Saturday, April 8, 2017

April 8

Deuteronomy 32:28-52; Luke 12:35-39; Psalm 78:56-64; Proverbs 12:24

(It's a gloomy, gray and cool day at my house, which I'm LOVING, since all the sun and temperate weather of Southern California can make me long for seasons.  Perfect for time in God's word!  It is nice, though, to have a short reading...)

Our Luke text today unsettles me, raising a ton of thoughts.  I mean, how shocking that the master "will dress himself to serve, will have [his servants] recline at the table and will come and wait on them" (Lk. 12:37)!  These servants, whose job it is to be ready, are rewarded for doing their duty with excellence and diligence.  My 21st century self loves this - it's the American work ethic of effort-and-effect at play.  Consider, though, the nature of the reward: they are honored in a manner that would likely discomfit them, throwing their routines and expectations upside down.  If it were me, I'd rather have some cash money or an extra day off!  But this master is a proxy for Jesus, so we can learn something about how we are to relate to him and about his heart for us.  Our obedience, our service, does not go unnoticed and is not taken for granted.  Jesus will reward us when he finds us "ready [though...he came] at an hour when [we did] not expect him" (Lk. 12:40).

Then, of course, I worry about whether I'm like the manager in the next parable.  How many times to I say to myself, "My master is taking a long time" (Lk. 12:45) to do X, and so take matters into my own hands?  I may not "beat the menservants and maidservants and eat and drink and get drunk" (Lk. 12:45), but don't I shade the truth to look a bit better on my resume, sure that Jesus won't provide the necessary job with the necessary salary?  Don't I contemplate dissolving my marriage vows, sure that Jesus will never be able to turn my spouse around and restore my joy in that relationship?  Don't I speak sharply or jealously or maliciously, sure that Jesus doesn't have the time to be concerned with the petty overflow of my heart?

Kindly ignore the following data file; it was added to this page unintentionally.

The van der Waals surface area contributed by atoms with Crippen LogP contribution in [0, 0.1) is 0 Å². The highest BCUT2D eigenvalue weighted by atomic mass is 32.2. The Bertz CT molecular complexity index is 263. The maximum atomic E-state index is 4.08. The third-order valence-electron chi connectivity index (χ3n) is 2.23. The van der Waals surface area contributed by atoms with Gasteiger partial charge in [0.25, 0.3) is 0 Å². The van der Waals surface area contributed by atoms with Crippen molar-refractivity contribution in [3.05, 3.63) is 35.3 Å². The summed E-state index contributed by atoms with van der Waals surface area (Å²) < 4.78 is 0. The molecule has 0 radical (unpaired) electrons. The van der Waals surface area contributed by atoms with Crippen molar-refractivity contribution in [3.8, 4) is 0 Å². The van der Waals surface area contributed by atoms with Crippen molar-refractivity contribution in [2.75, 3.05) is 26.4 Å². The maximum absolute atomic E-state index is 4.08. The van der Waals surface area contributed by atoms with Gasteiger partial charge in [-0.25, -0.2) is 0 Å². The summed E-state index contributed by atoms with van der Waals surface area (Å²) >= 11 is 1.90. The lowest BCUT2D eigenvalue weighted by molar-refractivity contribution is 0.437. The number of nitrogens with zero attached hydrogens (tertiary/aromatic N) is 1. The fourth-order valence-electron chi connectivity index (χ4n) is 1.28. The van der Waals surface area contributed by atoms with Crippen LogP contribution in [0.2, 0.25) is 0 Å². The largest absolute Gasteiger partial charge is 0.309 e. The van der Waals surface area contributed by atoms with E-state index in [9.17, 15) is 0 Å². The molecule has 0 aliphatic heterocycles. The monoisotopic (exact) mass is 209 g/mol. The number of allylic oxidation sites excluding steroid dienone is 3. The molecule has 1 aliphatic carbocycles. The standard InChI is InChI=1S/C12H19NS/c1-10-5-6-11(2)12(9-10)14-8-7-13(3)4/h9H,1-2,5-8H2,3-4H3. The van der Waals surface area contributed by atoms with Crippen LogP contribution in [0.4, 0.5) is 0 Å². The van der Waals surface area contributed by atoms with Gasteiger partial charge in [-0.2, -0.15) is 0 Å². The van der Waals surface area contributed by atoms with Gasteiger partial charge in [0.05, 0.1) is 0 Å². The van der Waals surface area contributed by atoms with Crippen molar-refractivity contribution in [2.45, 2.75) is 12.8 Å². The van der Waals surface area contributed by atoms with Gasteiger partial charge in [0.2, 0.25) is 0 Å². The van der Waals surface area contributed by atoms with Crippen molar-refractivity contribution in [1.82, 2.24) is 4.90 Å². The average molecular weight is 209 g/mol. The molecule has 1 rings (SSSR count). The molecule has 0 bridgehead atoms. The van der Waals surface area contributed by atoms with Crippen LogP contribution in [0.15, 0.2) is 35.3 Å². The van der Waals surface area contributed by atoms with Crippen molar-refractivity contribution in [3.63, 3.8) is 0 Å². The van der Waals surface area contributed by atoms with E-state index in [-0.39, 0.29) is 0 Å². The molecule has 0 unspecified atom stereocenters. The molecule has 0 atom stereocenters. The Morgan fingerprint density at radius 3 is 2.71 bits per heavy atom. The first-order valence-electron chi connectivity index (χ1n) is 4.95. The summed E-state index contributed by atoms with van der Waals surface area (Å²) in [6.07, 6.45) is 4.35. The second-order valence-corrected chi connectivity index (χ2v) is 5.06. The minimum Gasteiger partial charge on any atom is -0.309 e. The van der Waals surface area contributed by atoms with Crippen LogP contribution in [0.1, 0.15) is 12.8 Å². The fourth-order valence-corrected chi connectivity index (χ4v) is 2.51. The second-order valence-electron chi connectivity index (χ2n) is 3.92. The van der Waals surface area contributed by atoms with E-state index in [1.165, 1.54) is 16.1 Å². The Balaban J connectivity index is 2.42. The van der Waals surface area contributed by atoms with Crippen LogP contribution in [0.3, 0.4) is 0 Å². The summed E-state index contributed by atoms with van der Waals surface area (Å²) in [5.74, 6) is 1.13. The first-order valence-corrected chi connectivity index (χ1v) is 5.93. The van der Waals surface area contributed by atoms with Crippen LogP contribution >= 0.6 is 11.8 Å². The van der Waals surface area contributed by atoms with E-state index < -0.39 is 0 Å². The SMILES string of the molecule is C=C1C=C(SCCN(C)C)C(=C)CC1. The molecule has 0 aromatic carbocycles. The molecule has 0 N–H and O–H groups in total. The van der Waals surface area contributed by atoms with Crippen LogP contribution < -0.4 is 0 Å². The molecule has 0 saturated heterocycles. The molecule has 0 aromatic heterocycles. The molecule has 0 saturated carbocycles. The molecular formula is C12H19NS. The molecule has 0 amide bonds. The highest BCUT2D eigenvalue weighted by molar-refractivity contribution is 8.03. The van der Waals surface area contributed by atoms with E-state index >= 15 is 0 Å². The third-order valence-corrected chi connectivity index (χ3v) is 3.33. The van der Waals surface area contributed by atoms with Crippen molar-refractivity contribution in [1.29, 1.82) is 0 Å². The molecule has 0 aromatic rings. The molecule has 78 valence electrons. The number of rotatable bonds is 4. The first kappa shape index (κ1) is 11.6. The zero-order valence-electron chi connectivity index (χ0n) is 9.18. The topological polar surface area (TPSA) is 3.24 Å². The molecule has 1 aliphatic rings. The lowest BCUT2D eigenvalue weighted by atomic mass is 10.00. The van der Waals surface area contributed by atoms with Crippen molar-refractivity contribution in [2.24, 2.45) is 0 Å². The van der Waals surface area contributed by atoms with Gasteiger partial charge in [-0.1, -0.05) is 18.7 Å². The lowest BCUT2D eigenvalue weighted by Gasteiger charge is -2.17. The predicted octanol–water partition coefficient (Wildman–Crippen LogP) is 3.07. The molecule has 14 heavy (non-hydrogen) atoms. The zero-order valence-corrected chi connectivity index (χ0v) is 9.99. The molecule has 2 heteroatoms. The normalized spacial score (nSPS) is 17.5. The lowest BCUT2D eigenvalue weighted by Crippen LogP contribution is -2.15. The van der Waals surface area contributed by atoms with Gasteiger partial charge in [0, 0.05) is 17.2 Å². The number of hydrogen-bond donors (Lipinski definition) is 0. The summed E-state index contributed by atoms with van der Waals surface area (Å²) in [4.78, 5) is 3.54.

And I'm positively stopped in my tracks with the words, "From everyone who has been given much, much will be demanded" (Lk. 12:48).  I have been given much, but I'm afraid of what that might require.  I've got a little bit of my Puritan ancestors in me - worried that my good things might be taken away if it seems like I'm enjoying them too much.  Is the axe just waiting to fall on me or my loved ones?  Or what if I'm not capable of the "much" that God will demand of me?  What if I let him down?  What if I don't want to go live in the uber-urban areas of Los Angeles and send my children to schools where violence is rampant and test scores are down?

This is no sweet baby Jesus.  This is no gaunt scholar, teaching esoteric truths.  This is a firebrand, come to bring division rather than peace (Lk. 12:51).  This is a prophet, calling out the blackness in our hearts and exhorting us toward change with words like iron.  I'm unsettled, but I'm stirred, too.  I'm caught by Jesus' passion and his vision.  I want to be the wise servant, the faithful manager, the person who reads the signs correctly (Lk. 12:54-56), the man who reconciles on the way (Lk. 12:58).  These words in Luke are not meant to frighten or browbeat us; they are a call to action, like Moses' words in Deuteronomy.  "Take to heart all the words I have solemnly declared to you this day....They are not just idle words for you - they are your life" (Dt. 32:46-47).  Take and eat, friends.  These words are our life.

- Sarah Marsh

 How did God speak to you in Scripture today? Click here to share your reflections on God's word or read past posts. We'd love to hear from you.

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